On the heels of his SXSW keynote speech and intimate performance at Austin’s The Moody Theatre, Bruce Springsteen and the E Street Band kicked off their proper tour with a 24-song, 2-hour and 45-minute performance that celebrated their latest album Wrecking Ball and paid tribute to late E Street Band saxophonist Clarence Clemons.
The Asbury Park, N.J., rock group opened with “We Take Care of Our Own” and “Wrecking Ball,” two tracks off his new album that set the tone for much of the show. Backed by a 16-person band, Springsteen heavily focused on cuts from Wrecking Ball, while mixing in enough of his classics to satisfy the sold-out crowd at Atlanta’s Philips Arena.
Four songs into the set, Springsteen paid his first tribute to the late E Street saxophonist Clarence Clemons during an extended rendition of “My City of Ruins.” The Boss ran through a roll call with the band, drawing a ravenous response in ode to The Big Man. The Boss slowed the song to a near halt, emphatically repeating to the crowd, “if you’re here, and we’re here, then they’re here.”
As Springsteen and the E Street Band made their way through their 24-song set, the band seemed to bring up their trademark energy a notch for the tour opener. The frontman lived up to his signature theatrics, squeezing every last bit of response from the crowd while spinning around the base of microphone stands, crowd surfing across a third of the arena and inviting every type of fan—both young and old— to relish in the experience of this show.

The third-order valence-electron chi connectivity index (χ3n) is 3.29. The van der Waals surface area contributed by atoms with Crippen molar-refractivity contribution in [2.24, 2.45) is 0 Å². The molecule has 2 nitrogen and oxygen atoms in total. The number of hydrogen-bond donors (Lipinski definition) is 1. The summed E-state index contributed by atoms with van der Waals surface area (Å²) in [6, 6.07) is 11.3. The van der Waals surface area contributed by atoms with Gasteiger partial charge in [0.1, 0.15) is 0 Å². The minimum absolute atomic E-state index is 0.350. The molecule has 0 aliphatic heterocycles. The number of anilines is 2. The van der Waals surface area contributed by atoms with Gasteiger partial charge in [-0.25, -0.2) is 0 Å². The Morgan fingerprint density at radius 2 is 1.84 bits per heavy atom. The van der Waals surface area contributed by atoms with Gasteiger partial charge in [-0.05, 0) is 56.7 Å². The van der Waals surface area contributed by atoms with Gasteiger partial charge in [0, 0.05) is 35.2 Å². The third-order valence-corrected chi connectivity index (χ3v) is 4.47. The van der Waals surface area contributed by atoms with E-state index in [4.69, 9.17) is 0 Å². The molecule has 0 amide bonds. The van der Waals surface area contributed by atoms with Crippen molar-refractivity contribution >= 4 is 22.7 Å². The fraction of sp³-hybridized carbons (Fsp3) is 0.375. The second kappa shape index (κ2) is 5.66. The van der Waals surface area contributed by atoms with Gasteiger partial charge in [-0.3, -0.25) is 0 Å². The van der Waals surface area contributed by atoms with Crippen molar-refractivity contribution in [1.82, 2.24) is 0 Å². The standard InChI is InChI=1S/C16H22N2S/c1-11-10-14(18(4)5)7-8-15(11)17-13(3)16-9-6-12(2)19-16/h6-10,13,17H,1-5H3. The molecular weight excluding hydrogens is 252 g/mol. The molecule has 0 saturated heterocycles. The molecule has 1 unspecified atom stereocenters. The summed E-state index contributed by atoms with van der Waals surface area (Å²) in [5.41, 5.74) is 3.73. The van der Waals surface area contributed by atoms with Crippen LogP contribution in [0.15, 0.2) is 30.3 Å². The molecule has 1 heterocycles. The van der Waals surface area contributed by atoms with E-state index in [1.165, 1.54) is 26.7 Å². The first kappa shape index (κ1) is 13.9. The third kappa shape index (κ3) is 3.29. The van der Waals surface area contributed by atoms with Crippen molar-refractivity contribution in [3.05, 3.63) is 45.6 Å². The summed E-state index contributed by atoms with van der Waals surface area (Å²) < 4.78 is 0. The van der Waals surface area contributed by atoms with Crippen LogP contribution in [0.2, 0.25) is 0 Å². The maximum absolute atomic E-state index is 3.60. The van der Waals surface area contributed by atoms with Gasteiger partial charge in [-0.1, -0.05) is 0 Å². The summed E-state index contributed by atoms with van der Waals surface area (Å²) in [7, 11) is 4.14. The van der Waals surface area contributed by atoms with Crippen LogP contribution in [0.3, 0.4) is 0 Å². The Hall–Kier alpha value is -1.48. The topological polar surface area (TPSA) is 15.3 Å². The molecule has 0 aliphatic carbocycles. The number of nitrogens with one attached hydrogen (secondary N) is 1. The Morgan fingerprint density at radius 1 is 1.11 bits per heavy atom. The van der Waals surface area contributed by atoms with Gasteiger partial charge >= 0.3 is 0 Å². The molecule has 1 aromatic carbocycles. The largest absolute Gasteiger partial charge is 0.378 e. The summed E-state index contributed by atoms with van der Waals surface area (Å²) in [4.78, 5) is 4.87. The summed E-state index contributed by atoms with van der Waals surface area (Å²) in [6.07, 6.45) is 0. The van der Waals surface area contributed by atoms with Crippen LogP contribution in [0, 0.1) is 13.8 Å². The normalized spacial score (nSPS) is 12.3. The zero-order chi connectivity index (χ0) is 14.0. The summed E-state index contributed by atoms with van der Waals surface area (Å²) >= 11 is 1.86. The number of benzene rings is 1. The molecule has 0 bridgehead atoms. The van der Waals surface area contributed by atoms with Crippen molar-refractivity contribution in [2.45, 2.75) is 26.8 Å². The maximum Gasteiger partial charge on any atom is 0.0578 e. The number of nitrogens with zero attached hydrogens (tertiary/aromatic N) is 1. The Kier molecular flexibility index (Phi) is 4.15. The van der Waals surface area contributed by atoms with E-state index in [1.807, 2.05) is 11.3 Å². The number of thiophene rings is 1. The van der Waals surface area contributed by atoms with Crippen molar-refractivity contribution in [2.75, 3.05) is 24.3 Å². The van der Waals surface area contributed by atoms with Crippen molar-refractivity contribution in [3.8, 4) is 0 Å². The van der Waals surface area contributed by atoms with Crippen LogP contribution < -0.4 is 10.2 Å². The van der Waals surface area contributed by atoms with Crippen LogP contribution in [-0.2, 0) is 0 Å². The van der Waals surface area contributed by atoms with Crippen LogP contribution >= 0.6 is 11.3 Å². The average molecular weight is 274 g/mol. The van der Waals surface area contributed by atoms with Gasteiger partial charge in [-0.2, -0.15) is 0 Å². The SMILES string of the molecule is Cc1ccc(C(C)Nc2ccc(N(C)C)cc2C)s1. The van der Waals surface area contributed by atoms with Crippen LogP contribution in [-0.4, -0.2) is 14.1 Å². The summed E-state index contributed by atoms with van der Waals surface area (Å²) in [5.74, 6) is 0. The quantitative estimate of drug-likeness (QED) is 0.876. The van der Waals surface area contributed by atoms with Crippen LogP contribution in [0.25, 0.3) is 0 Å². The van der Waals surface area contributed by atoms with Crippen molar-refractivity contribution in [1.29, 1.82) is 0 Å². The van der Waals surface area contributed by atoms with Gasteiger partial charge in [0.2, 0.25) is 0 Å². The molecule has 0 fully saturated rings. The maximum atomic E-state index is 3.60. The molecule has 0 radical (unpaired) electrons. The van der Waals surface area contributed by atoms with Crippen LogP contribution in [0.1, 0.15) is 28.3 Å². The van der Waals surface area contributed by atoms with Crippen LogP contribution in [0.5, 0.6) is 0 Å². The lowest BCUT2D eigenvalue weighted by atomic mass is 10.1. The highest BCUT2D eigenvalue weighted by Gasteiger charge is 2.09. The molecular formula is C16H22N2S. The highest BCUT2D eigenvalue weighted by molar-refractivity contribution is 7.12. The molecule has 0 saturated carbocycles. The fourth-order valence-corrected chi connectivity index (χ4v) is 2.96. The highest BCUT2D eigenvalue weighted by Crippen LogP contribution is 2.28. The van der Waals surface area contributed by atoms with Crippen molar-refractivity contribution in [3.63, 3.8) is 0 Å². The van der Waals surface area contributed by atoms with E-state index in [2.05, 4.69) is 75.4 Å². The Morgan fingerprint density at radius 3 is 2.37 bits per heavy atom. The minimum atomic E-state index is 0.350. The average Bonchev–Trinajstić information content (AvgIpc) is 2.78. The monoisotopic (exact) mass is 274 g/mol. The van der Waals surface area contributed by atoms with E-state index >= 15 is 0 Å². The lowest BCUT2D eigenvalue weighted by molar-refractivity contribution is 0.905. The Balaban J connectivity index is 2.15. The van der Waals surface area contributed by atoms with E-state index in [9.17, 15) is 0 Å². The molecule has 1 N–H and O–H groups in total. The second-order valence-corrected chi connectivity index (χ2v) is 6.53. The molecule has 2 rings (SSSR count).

The bulk of his set included newer tracks, which received mixed responses. “Death To My Hometown” and “Shackled & Drawn” sounded impressive, while “Jack of All Trades,” “American Land” and “We Are Alive” didn’t pan out as well alongside his larger catalogue. Alongside these cuts, Springsteen enthralled the Atlanta audience with his staple songs, including “Badlands,” “Dancing in the Dark,” “Thunder Road” and “Born To Run.” The band finished with “Tenth Avenue Freeze Out,” offering one more nod to Clemons with a one-minute standing ovation in the middle of the song.
This was my first time seeing Bruce Springsteen and the E Street Band live; and despite all the expectations I had coming into the whole experience, I still remained captivated by how much went into this show. After coming off a week of watching all sorts of artists perform, it’s night and day what this band does compared to many acts. It’s why his live reputation precedes him, and why he was unanimously celebrated at this year’s SXSW.
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